Thursday, 31 March 2011

Swearing at Your Kids is Good for Them!

It happened on a dark and stormy night about a year after Frack was born.  I needed to escape the insanity to help out with a church fundraiser and it was going to be the first time I left Daddy alone with both of the children.   Our farewell was grim.  I asked him if he was sure he could handle this and he assured me he could, but he definitely looked nervous.  Throwing him a little last minute advice I wished him luck and went on my way.

I knew things were bad when I got the phone call less than a half hour after arriving at the church.  The tone in Daddy's voice was even and dispassionate which I knew meant that he was just barely holding his shit together.  Everything is under control, he told me, he just needed to know where the mop was.  And did we have any more bleach anywhere?  My mommy senses started firing up.  When a man says he has things "under control" it generally means the same thing as when a woman says she is "fine".  In other words, exactly the opposite.  I demanded to know what was going on but he only came out with what sounded like a string of nonsense and disjointed phrases: "Just...there's....it's everywhere!....there's...nevermind.  Where's the mop, please?"

I tell myself that everything must be fine.  That my husband is an adult.  I have to let things go.  I can't be in control of every little thing.  I have to able to leave the house sometime, right?  I let him go handle whatever hell the kids have unleashed for the day, knowing I will hear all about it when I get home.

Do what I might, the minutes marched relentlessly on.  I was afraid of what I might come home to but I reasoned that I may as well get it over with knowing that at least the kids would be asleep.  I came home to a house that looked like someone had recently tried to clean up the evidence of a grisly murder in it.  There was a pale film of bleach everywhere that would have to be rinsed off repeatedly in the morning.

I heard my husband call out to me from the bomb shelter in the basement.  He sounded pretty normal, almost happy.  I went downstairs and he was sitting in a chair beneath the naked bulb that provided our mood lighting.  He appeared to be cleaning his shoes with a toothbrush and a razor blade.

"What the hell are you doing?"

"Hmm?  Oh, uh....you'll have to pardon me right now.  I'm a little drunk.  Don't worry, I waited until the kids were asleep.  I could deal with all the other stuff sober, but I just couldn't do the shoes.  For that I needed tequila."

"Are they (the kids) okay?"

"Oh yeah, like physically.  I think I may have traumatized Frick."

And from there my husband began to recount a tale of utter horror.  At first I was totally shocked.  As he continued my emotional responses ranged from outrage, pity, sadness, fear and then outrage again.  The injustices, indignities and other crimes against humanity that those little hellions inflicted on that poor man were unspeakable.  I don't think he could have told it in its entirety without being drunk and by the end, I was taking a few shots myself just to steady my nerves.  I went and got a warm blanket and comforted him with promises of calling the plumber in the morning and offering to cover up most of the damage with some strategically placed art.  I reassured him that the structural damage to the house is probably not as bad as he first thought and that we were meaning to fix that wall anyway.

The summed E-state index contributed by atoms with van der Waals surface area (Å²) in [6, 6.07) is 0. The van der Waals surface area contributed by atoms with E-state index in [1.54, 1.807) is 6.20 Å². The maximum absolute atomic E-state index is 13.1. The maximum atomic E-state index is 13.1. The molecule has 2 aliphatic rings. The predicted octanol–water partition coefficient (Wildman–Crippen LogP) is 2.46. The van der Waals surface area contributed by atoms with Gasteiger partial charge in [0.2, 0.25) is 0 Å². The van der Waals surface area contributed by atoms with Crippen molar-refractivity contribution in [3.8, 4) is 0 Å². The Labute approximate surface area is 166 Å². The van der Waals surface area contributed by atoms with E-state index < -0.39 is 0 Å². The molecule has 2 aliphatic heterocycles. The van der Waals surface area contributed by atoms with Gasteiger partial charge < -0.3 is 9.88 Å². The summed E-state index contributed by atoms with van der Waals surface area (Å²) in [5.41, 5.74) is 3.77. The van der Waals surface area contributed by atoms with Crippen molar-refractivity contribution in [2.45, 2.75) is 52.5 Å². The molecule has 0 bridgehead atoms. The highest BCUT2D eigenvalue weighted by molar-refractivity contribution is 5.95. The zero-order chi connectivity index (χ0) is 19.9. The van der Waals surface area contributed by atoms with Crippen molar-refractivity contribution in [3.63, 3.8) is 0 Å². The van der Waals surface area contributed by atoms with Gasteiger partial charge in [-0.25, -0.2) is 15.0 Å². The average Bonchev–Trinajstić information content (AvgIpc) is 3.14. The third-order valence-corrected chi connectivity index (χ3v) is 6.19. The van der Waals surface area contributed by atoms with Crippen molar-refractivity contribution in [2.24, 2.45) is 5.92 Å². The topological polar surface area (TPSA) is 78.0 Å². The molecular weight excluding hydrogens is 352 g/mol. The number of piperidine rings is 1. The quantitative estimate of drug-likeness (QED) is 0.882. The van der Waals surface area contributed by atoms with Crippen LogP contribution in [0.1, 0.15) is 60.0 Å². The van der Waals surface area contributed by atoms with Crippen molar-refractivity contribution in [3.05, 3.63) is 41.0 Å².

And that's when something wonderful happened.

That's when the remorse kicked in.  Daddy lamented about how he yelled and screamed at Frick.  About how each new horror the kid invented simply shocked the foul language out of him because it was the only thing stopping him from punching something.  He was afraid that the volume and content of the screaming scared Frick stiff.

Now, I know this isn't really wonderful but it was for me in that moment because all of a sudden I realised that I am not a monster.  Our kids drove me to the point of acting like an insane screaming shrew and I spent many sleepless nights contemplating the special level of hell reserved for mothers like me.  There must be something fundamentally wrong with my personality for me to get so angry that I scream and yell obscenities around my sweet innocent babies.  I was always worried that Daddy would find out how angry the kids made me and then leave me because I was a horrible monster with no self-control.

The fact that they had the same effect on my husband was revelatory.  This is the way normal people respond to the things my kids do.  I'm not the monster, they are!  We're just doing the best we can here, people.  A human being can only take so much and we'd actually be doing the kids a disservice by downplaying that fact.  I mean, isn't it our job as parents to teach our kids that you just can't go around destroying people's homes and defecating wherever you want without any consequences?  And you can't teach them that the consequences are going to be a polite lecture about how disappointing said behaviour is.  That is just unrealistic. 

So drop those F-bombs people!  If you don't your kids will grow up to be assholes, but you won't know about it because death will have mercifully taken you in the form of an aneurysm caused by acute, pent up rage.

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